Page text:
Canada, Mexico stick to NAFTA guns despite Trump threats

Canada’s Prime Minister Justin Trudeau, left, Mexican President Enrique Pena Nieto at the presidential palace in Mexico City on October 12 for their high-level talks on the North American Free Trade Agreement. (AFP)
Updated 13 October 2017
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Canada, Mexico stick to NAFTA guns despite Trump threats

MEXICO CITY: The leaders of Canada and Mexico stuck to their upbeat view on the future of the North American Free Trade Agreement on Thursday, despite US President Donald Trump’s threats to axe it.
Visiting Mexico on the heels of a tense trip to Washington, Canadian Prime Minister Justin Trudeau downplayed Trump’s attacks on NAFTA as part and parcel of the negotiations on updating the 23-year-old accord.
“We will not be walking away from the table based on proposals put forward,” he said when asked about the Trump administration’s push to include a “sunset clause” requiring the three member countries to unanimously renew the deal every five years.
“We will discuss those proposals, we will counter those proposals and we will take seriously these negotiations,” he told a press conference at the presidential palace after being welcomed with military honors.
Speaking alongside him, Mexican President Enrique Pena Nieto insisted the deal remained vital to the region’s economies, despite Trump’s repeated NAFTA bashing.
But he said Mexico would not be pushed around.
“Mexico is betting on achieving a good agreement. But it will have to be a positive agreement, and good for all three sides, not just one. We won’t be hostage to a single point of view,” he said.
The comments came as negotiators from the three countries meet in the United States for their latest round of what Trump vowed would be tough talks on a new version of NAFTA.
Trump has put both Mexico and Canada on the defensive over trade, accusing the former of taking American jobs and the latter of unfair subsidies, and wants to either overhaul or “terminate” NAFTA.
His administration has land-mined the renegotiation he triggered with controversial proposals, including tightening the “rules of origin” to demand certain amounts of American-made content in products, scrapping NAFTA’s dispute resolution mechanism and the “sunset clause.”
Trade was a touchy subject during Trudeau’s visit to Washington, after the US slapped a 220 percent retaliatory duty on Canadian planemaker Bombardier’s CS100 and CS300 aircraft over dumping allegations.
Trudeau in turn threatened to cancel a purchase of 18 fighter jets from American aerospace giant Boeing, saying he had told Trump he “disagreed vehemently” with the US decision.
Making his first official visit to Mexico, the prime minister appeared to be looking for a friendly ear in Pena Nieto, himself no stranger to hostility from the Trump administration.
Despite their common ground, however, Canada and Mexico are also at odds on some key issues.
Canada, which shares Washington’s concern over competition from cheap Mexican labor, is notably pushing for Mexico to improve workers’ wages under the new NAFTA — something the Pena Nieto administration says should be determined by the market, not dictated by a trade deal.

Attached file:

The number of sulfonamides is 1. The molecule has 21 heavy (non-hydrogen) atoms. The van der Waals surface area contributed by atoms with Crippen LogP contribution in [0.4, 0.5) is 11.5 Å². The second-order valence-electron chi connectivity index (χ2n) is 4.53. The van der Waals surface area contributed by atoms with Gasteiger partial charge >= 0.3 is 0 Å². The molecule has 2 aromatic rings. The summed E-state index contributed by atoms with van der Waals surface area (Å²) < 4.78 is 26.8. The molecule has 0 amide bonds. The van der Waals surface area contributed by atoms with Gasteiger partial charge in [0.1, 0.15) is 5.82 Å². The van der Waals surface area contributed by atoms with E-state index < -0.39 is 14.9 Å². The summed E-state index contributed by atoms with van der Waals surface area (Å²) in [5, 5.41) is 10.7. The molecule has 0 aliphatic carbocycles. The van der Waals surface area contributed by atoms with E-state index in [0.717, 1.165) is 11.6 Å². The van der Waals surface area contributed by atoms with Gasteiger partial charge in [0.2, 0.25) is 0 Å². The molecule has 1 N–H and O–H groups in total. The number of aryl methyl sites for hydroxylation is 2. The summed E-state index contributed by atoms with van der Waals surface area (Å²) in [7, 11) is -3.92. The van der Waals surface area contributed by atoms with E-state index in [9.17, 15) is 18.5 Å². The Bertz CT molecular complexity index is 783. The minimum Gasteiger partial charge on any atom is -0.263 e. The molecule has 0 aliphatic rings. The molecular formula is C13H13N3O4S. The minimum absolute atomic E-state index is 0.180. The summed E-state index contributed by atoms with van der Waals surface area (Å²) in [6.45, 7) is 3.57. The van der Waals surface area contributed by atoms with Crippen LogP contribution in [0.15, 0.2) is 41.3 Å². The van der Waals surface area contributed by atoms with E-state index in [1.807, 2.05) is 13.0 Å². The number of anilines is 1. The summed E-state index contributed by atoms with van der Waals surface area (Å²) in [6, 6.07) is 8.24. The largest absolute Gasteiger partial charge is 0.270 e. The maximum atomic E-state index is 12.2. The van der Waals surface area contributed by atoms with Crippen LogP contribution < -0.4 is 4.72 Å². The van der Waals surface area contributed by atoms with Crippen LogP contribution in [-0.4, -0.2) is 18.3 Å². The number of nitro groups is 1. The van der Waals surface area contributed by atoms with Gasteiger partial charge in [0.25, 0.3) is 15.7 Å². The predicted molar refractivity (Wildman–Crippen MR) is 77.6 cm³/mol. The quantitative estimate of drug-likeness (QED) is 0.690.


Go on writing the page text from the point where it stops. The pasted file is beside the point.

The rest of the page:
Pena Nieto sought to send a message that Mexico and Canada are better off working together as they forge ahead in the delicate negotiations with the giant and sometimes grumpy neighbor they both share.
“Canada and Mexico are going through one of the best moments of our relationship,” he wrote in an op-ed published in Canadian newspaper The Globe and Mail.
“The government of Mexico will keep working constructively with Canada to further strengthen our relations, achieve mutual benefits and contribute to reaching our shared goal: to make North America the most prosperous and competitive region in the world.”


Ryanair agrees to buy 25 more Boeing 737 MAX planes

Updated 9 min 35 sec ago
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Ryanair agrees to buy 25 more Boeing 737 MAX planes

DUBLIN: Ryanair has agreed to buy a further 25 Boeing 737 MAX planes, worth $3 billion at list prices, lifting its order of the US planemaker’s flagship short-haul plane model to 135, the two companies said on Tuesday.
The Irish low-cost carrier, which is the largest operator of Boeing planes in Europe, purchased 100 737 MAX planes in 2014 and took out options on 100 more.
Ryanair said the order leaves it with 75 more options.
It purchased 10 additional MAX planes in June last year, which were on top of the 2014 order.
Chief Executive Michael O’Leary in March said he expected to exercise “pretty much all” of its options.
Ryanair has dubbed the MAX a “game changer” for its business, due to a fuel consumption improvement it says could be up to 16 percent and a greater number of seats.
The configuration Ryanair has ordered has 197 seats compared to 189 in its current fleet of 737s.
Ryanair rivals easyJet and Wizz have ordered Airbus A321 planes, which seat up to 239 passengers.
Ryanair has held talks with Boeing about its new larger version of the 737 airliner, the MAX 10, which can carry up to 230 passengers, but has made clear it would only be interested if the price is lowered.
The first of Ryanair’s 737 MAX planes are due for delivery in the first half of 2019 and will use CFM Leap-1B engines.
Ryanair, which currently operates around 430 Boeing 737 planes, says the MAX order will allow it reach its target of carrying 200 million passengers per year by 2024.